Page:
Let's turn to another text this morning. 2 Corinthians. Every pastor here could testify to the experience of being on the platform officiating at a funeral sermon, and one or more of the pastors there making reference to what the apostle, Paul said and what he meant by being absent from the body and being present with the Lord. Turn to 2 Corinthians 5:1. Now I know it's a little dangerous to read more than just a few verses, but in the context here I would really appreciate reading with you through eight verses. Then I would like to explain them. 2 Corinthians 5 1-8. For we know that if our earthly house of this tabernacle were dissolved, we have a building of God, an house not made with hands, eternal in the heavens. It sounds like this is written by an attorney, doesn't it. For in this we groan, earnestly desiring to be clothed upon with our house which is from heaven: If so be that being clothed we shall not be found naked. For we that are in this tabernacle do groan, being burdened: not for that we would be unclothed, but clothed upon, that mortality might be swallowed up of life.

Now he that hath wrought us for the selfsame thing is God, who also hath given us the earnest of the Spirit. Therefore we are always confident, knowing that, whilst we are at home in the body, we are absent from the Lord; (for we walk by faith, not by sight:) now here comes the text that is often misrepresented and another text that I believe Satan really enjoys. As a matter of fact he may even promote this text right here to his own benefit. Verse 8. We are confident, I say, and willing rather to be absent from the body, and to be present with the Lord.

Now I'm going to make a kind of chart to help us understand what Paul is talking about here. The left side will refer to our life now on this earth, and the right side will refer to our life in heaven or the new earth.

|                       |           |                        |
|     Life on Earth     |           |     Life in Heaven     |
|      THIS BODY        |   Death   |      BODY TO COME      |
|                       |           |                        |
|  Earthly House        |   Death   |  Building of God       |
|                       |           |                        |
|  This tabernacle      |           |  House not made        |
|  meaning this body    |           |  with hands            |
|                       |           |                        |
|  Home in the body     |           |  Absent from the body  |
|  Absent from the Lord |           |  Present with the Lord |

If you notice, Paul makes some real contrast here. Verse one, he wants to compare this body, or this earthly house with something else. On the left side I've put "Earthly House" and on the right side I've put "Building of God." There's more than one way to do this, but the end results, and God had designed this in here, always come out the same. He wants to contrast this body with the body to come. Notice again with me in verse one. He talks about this earthly house and then the building of God. We could also say, this would be called, "This tabernacle" meaning "this body" and then on the right, this would be according to verse one, contrasted with a "House not made with hands." Now that's sort of long, but you'll understand it right here. Listen, when you understand this, you'll always be able to explain it.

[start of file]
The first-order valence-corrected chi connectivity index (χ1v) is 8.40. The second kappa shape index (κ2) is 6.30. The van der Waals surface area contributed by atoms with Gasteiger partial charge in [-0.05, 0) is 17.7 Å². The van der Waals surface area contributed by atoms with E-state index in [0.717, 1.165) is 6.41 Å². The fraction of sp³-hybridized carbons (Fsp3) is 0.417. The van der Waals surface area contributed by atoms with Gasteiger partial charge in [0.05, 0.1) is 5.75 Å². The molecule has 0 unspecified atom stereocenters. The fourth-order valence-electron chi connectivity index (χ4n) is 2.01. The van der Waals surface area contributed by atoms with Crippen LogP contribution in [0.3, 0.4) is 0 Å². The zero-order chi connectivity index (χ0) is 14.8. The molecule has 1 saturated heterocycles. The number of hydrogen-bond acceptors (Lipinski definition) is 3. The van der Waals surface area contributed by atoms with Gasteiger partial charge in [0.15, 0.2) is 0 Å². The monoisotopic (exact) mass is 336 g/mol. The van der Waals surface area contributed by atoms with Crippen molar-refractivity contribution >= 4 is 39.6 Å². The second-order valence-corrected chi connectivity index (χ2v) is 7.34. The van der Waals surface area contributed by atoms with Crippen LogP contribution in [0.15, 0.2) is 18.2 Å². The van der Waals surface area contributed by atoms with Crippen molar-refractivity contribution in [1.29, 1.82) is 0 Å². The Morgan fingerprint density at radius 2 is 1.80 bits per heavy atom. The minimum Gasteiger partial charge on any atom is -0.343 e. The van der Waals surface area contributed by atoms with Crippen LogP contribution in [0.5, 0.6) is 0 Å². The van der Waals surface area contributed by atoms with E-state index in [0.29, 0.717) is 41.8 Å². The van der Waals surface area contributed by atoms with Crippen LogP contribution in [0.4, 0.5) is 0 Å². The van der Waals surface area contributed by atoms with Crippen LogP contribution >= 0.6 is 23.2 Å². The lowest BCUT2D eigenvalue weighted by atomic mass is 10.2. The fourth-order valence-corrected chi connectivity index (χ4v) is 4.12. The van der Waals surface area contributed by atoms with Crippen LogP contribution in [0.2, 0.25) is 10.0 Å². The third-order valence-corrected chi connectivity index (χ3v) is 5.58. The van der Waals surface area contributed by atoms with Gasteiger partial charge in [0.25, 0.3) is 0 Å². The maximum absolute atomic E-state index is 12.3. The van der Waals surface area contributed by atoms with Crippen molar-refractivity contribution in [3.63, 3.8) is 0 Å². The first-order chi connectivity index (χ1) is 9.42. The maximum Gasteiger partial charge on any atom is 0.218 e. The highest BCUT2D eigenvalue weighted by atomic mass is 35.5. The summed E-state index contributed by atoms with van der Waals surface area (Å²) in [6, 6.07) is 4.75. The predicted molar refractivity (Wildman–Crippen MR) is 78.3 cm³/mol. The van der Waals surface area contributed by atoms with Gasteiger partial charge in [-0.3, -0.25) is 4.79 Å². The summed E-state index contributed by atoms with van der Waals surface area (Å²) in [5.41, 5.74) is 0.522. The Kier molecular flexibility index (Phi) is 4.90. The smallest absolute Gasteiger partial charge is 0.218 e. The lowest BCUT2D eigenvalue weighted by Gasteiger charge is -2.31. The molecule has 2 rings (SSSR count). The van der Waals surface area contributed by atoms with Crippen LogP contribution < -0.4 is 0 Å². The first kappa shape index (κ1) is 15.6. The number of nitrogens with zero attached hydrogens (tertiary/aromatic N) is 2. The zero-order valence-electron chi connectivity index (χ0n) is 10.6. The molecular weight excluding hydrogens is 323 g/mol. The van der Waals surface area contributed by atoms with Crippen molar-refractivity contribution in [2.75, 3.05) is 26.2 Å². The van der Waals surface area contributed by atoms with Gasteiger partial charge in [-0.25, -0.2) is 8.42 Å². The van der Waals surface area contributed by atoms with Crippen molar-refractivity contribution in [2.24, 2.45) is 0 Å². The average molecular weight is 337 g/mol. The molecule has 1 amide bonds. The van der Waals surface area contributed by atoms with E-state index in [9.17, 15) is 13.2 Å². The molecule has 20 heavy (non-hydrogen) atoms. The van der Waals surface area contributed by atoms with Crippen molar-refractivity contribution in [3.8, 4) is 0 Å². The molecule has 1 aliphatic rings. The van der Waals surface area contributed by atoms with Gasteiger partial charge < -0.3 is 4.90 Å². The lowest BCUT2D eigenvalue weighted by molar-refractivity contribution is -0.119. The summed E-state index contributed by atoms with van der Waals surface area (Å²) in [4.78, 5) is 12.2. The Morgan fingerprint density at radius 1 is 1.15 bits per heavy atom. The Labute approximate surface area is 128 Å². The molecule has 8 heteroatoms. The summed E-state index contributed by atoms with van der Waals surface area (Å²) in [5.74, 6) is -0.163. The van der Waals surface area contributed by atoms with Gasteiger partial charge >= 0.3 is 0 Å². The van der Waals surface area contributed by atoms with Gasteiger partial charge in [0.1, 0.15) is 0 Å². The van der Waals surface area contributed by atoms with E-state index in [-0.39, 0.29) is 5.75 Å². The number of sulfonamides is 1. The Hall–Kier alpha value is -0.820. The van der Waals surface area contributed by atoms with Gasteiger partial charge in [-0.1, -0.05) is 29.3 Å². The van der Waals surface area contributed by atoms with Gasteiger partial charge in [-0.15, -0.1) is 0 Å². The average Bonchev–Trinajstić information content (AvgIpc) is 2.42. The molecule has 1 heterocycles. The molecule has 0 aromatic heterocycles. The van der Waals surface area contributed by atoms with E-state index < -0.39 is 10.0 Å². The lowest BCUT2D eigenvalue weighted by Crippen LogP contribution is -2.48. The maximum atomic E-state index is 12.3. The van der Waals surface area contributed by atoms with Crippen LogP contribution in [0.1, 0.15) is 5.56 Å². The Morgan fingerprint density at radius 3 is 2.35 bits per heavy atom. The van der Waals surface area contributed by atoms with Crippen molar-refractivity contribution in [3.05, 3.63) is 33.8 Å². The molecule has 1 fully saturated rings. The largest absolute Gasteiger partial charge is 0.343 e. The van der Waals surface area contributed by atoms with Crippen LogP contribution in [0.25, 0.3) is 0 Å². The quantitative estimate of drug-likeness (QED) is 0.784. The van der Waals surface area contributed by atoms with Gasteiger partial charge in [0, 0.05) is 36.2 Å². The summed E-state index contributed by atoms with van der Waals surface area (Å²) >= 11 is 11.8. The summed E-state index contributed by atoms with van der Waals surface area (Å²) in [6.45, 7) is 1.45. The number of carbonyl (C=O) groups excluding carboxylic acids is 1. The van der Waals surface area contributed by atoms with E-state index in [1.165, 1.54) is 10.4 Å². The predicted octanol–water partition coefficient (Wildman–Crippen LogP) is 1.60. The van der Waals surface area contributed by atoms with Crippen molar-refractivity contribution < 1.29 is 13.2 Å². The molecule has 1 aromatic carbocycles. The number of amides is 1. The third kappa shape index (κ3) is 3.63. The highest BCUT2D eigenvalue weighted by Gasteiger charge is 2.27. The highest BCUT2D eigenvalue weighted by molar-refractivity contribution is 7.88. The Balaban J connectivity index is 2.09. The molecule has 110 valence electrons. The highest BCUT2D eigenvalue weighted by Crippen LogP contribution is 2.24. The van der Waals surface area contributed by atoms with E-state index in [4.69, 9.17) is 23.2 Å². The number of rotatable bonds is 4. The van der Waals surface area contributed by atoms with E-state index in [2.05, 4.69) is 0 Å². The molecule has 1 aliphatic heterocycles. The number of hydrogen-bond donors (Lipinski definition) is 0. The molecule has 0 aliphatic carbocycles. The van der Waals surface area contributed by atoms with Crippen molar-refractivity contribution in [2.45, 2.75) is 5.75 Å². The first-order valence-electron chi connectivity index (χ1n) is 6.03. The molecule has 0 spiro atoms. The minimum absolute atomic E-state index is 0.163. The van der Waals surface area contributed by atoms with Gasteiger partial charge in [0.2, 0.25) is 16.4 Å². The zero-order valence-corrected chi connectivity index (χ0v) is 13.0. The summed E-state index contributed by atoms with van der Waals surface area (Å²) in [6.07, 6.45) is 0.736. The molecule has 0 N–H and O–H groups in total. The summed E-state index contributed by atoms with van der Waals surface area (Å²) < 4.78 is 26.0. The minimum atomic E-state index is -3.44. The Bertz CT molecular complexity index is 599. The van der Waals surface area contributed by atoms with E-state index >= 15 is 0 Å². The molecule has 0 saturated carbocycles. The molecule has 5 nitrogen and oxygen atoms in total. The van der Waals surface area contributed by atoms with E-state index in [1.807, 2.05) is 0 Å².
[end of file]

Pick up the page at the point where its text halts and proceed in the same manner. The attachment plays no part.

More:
Come on down with me if you will to verse four. He says, "For we that are in this tabernacle (the left side) do groan, being burdened: not for that we would be unclothed, but clothed upon, that mortality might be swallowed up of life." Hmm. That's an interesting concept. There must be something here, then between these two stages. And there is. Notice that I put "Death" in the middle. Notice verse six. He says, "Therefore we are always confident, knowing that, whilst we are at home in the body (right side), we are absent from the Lord," On that side notice what he would say. "knowing that we are home in the body we are absent from the Lord." Now verse 8. "We are confident, I say, and willing rather to be absent from the body, and to be present with the Lord." So, on the right side we put Absent from the body and present with the Lord.

Now, here's the whole concept resented here by Paul. He's telling the story so true to every one of us, that we that are in this body, we grow old and we begin to hurt. We lose our energy. We get arthritis. We begin to dream of being on the other side, or of immortality. He knew enough about this, though, to know that there is a condition between this body (left side) and the body to come: the building of God, the house not made with hands, and we would truly be present with the Lord on that side (right side). And his desire is just like ours demonstrated here in this text. He says, "I am willing, rather to be absent from the body and to be present with the Lord." He wanted to skip this (center) right here as much as any of us would like to skip this condition, so did the apostle, Paul. He was willing rather to go on and miss death and be filled with the new body which is from the power of God only, recreated.

All meat is good for food?

Turn with me to another text,: the book of Timothy. Have you ever heard the idea that when Jesus died, he cleaned up all the animals and therefore you can eat anything you want to eat because Jesus died on the cross. And especially if you pray over it you can eat it. You've heard this reference before, I'm sure that you have. Now if you were invited home to eat with the Stovers, maybe on a Sabbath after church service and Debbie were to bring out onto the table a large bowl of poison oak and poison ivy for the salad would you eat it? Why no, you wouldn't eat that.

Now notice this right here, 1 Timothy 4:4. For every creature of God is good, and nothing to be refused, if it be received with thanksgiving: This is a classic example of why you should read what is before verse and what is after. If we stay only with verse 4 it would appear that God would be happy if you ate rats had you prayed over. Now notice verse 5. Verse 5 gives the reason every creature of God is good to eat. For it is sanctified by the word of God and prayer. Pay close attention. He was not giving a blanket statement here, allowing permission for people to eat the animals which are described as being unclean. Not at all! It's really a reference to the opposite. This word, "sanctify" has a very visible meaning. It means to separate. There's only one place in the Bible where it describes the foods being separated, and that's in Leviticus 11 and Deuteronomy (Chapters 12, 14, 15). There is a list of clean and unclean meats given there and that's the reason he could say in verse 5 that it would be sanctified or cleansed or separated, set apart by the word of God and also by prayer. So, really rather than teaching that isn't okay to eat anything, it really should have the permission of God, And we should certainly take the time to ask God to bless us as we participate in that.

Aren't you thankful that you can trust the Scriptures? Aren't you thankful that the presence of Jesus is what makes these Scriptures trustworthy? If we hold the Scriptures true to our heart nothing can take away the joy of our complete salvation in Jesus Christ. May the Lord help us to study diligently so we will know how to give an answer for our faith.

Opening Hymn: #318, Whiter Than Snow
Scripture: 2 Timothy 3:14-17